2015-16 Ralph W. Voorhees Public Service Fellows
Ana Bonilla Martinez, Daniela Ortega, Reshma Parikh, Katarina Piasevoli, and Abigail Thompson studied New Brunswick’s emergency food system during the Fall of 2015. The study of New Brunswick’s food pantries is the product of a partnership between the Feeding New Brunswick Network, a coalition of emergency food providers in New Brunswick, and the Ralph W. Voorhees Public Service Fellows, a group of undergraduate students at Rutgers University. Graduate students in an Advanced Qualitative Methods course provided support. The Feeding New Brunswick Network asked the students to study the city’s emergency food system. During the Fall 2015 semester, students conducted a literature review on emergency food systems, explored cutting edge food pantries in the US online, interviewed and or volunteered with nearly all of the food pantries in New Brunswick and visited two regional food banks. This project is a component of the New Brunswick Community Food Assessment which is multi-year long project conducted through a partnership of the New Brunswick community, Johnson & Johnson, and Rutgers University.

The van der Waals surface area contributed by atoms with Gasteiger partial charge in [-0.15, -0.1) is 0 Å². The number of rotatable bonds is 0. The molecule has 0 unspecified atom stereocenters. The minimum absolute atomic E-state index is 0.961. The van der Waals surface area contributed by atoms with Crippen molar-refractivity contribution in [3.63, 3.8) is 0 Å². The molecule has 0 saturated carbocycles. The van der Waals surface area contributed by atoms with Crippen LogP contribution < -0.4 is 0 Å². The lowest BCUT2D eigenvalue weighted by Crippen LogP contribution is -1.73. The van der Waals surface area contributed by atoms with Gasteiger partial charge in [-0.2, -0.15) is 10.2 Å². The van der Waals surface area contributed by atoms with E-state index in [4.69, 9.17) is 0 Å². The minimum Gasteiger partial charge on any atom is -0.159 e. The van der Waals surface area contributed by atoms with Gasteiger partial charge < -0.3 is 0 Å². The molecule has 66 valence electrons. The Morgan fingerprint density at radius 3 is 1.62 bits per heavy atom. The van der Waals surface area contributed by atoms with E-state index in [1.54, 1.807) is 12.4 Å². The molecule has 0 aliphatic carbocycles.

2014-15 Ralph W. Voorhees Public Service Fellows